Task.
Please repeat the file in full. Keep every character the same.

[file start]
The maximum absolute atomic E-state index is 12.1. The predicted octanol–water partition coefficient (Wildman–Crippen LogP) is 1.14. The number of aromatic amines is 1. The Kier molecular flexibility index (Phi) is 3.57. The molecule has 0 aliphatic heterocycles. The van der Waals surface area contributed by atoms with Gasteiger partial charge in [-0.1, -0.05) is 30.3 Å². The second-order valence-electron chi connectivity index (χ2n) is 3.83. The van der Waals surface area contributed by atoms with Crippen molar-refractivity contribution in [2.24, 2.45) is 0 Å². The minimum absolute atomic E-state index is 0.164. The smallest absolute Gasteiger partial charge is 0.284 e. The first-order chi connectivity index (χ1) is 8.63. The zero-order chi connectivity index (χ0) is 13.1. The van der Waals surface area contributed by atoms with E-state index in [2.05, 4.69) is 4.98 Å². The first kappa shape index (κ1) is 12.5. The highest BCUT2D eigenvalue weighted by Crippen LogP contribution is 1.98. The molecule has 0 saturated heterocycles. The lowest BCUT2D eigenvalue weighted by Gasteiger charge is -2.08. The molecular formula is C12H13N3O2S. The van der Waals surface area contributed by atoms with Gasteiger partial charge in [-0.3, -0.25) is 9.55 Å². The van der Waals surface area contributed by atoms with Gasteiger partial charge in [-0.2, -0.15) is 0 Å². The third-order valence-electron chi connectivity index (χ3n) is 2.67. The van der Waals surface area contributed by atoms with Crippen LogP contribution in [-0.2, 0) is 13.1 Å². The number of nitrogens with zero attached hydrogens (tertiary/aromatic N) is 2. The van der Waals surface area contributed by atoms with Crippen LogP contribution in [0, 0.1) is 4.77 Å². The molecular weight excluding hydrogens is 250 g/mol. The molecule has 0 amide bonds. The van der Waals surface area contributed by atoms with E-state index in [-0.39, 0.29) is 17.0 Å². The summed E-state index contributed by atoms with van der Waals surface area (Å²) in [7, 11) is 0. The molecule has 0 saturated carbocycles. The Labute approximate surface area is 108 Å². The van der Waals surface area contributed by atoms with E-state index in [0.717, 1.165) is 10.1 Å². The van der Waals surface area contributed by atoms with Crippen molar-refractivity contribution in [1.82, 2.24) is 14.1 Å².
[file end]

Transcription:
The maximum absolute atomic E-state index is 12.1. The predicted octanol–water partition coefficient (Wildman–Crippen LogP) is 1.14. The number of aromatic amines is 1. The Kier molecular flexibility index (Phi) is 3.57. The molecule has 0 aliphatic heterocycles. The van der Waals surface area contributed by atoms with Gasteiger partial charge in [-0.1, -0.05) is 30.3 Å². The second-order valence-electron chi connectivity index (χ2n) is 3.83. The van der Waals surface area contributed by atoms with Crippen molar-refractivity contribution in [2.24, 2.45) is 0 Å². The minimum absolute atomic E-state index is 0.164. The smallest absolute Gasteiger partial charge is 0.284 e. The first-order chi connectivity index (χ1) is 8.63. The zero-order chi connectivity index (χ0) is 13.1. The van der Waals surface area contributed by atoms with E-state index in [2.05, 4.69) is 4.98 Å². The first kappa shape index (κ1) is 12.5. The highest BCUT2D eigenvalue weighted by Crippen LogP contribution is 1.98. The molecule has 0 saturated heterocycles. The lowest BCUT2D eigenvalue weighted by Gasteiger charge is -2.08. The molecular formula is C12H13N3O2S. The van der Waals surface area contributed by atoms with Gasteiger partial charge in [-0.3, -0.25) is 9.55 Å². The van der Waals surface area contributed by atoms with Gasteiger partial charge in [-0.2, -0.15) is 0 Å². The third-order valence-electron chi connectivity index (χ3n) is 2.67. The van der Waals surface area contributed by atoms with Crippen LogP contribution in [-0.2, 0) is 13.1 Å². The number of nitrogens with zero attached hydrogens (tertiary/aromatic N) is 2. The van der Waals surface area contributed by atoms with Crippen LogP contribution in [0, 0.1) is 4.77 Å². The molecular weight excluding hydrogens is 250 g/mol. The molecule has 0 amide bonds. The van der Waals surface area contributed by atoms with E-state index in [-0.39, 0.29) is 17.0 Å². The summed E-state index contributed by atoms with van der Waals surface area (Å²) in [7, 11) is 0. The molecule has 0 saturated carbocycles. The Labute approximate surface area is 108 Å². The van der Waals surface area contributed by atoms with E-state index in [0.717, 1.165) is 10.1 Å². The van der Waals surface area contributed by atoms with Crippen molar-refractivity contribution in [1.82, 2.24) is 14.1 Å².